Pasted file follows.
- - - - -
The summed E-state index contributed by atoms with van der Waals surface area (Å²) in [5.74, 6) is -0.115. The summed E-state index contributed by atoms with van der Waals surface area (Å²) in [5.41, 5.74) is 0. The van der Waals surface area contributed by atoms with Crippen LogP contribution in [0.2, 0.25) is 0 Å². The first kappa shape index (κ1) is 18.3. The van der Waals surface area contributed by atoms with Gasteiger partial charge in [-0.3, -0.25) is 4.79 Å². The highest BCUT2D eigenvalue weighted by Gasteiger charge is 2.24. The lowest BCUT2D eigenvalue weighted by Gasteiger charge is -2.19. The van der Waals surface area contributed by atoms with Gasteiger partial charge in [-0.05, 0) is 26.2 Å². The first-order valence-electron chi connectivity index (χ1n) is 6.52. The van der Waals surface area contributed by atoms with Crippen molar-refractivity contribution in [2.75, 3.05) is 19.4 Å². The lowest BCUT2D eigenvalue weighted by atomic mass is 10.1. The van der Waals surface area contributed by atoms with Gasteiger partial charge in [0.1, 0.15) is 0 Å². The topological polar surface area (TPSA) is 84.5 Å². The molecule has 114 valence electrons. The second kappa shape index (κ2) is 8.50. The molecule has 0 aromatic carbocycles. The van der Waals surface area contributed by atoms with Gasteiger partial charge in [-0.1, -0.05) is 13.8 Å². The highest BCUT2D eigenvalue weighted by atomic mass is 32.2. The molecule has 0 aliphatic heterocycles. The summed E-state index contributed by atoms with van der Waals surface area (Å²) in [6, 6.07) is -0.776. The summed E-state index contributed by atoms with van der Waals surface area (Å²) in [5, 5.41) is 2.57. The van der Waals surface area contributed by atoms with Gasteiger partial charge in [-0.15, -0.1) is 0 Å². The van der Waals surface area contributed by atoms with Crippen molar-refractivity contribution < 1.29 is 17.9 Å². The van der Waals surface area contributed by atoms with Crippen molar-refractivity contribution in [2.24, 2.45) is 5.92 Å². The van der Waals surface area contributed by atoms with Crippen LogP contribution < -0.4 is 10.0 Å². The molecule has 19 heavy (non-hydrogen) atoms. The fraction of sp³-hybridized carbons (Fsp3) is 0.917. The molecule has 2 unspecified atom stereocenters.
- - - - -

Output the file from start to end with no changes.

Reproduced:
The summed E-state index contributed by atoms with van der Waals surface area (Å²) in [5.74, 6) is -0.115. The summed E-state index contributed by atoms with van der Waals surface area (Å²) in [5.41, 5.74) is 0. The van der Waals surface area contributed by atoms with Crippen LogP contribution in [0.2, 0.25) is 0 Å². The first kappa shape index (κ1) is 18.3. The van der Waals surface area contributed by atoms with Gasteiger partial charge in [-0.3, -0.25) is 4.79 Å². The highest BCUT2D eigenvalue weighted by Gasteiger charge is 2.24. The lowest BCUT2D eigenvalue weighted by Gasteiger charge is -2.19. The van der Waals surface area contributed by atoms with Gasteiger partial charge in [-0.05, 0) is 26.2 Å². The first-order valence-electron chi connectivity index (χ1n) is 6.52. The van der Waals surface area contributed by atoms with Crippen molar-refractivity contribution in [2.75, 3.05) is 19.4 Å². The lowest BCUT2D eigenvalue weighted by atomic mass is 10.1. The van der Waals surface area contributed by atoms with Gasteiger partial charge in [0.1, 0.15) is 0 Å². The topological polar surface area (TPSA) is 84.5 Å². The molecule has 114 valence electrons. The second kappa shape index (κ2) is 8.50. The molecule has 0 aromatic carbocycles. The van der Waals surface area contributed by atoms with Gasteiger partial charge in [-0.1, -0.05) is 13.8 Å². The highest BCUT2D eigenvalue weighted by atomic mass is 32.2. The molecule has 0 aliphatic heterocycles. The summed E-state index contributed by atoms with van der Waals surface area (Å²) in [6, 6.07) is -0.776. The summed E-state index contributed by atoms with van der Waals surface area (Å²) in [5, 5.41) is 2.57. The van der Waals surface area contributed by atoms with Gasteiger partial charge in [-0.15, -0.1) is 0 Å². The van der Waals surface area contributed by atoms with Crippen molar-refractivity contribution < 1.29 is 17.9 Å². The van der Waals surface area contributed by atoms with Crippen molar-refractivity contribution in [2.24, 2.45) is 5.92 Å². The van der Waals surface area contributed by atoms with Crippen LogP contribution < -0.4 is 10.0 Å². The molecule has 19 heavy (non-hydrogen) atoms. The fraction of sp³-hybridized carbons (Fsp3) is 0.917. The molecule has 2 unspecified atom stereocenters.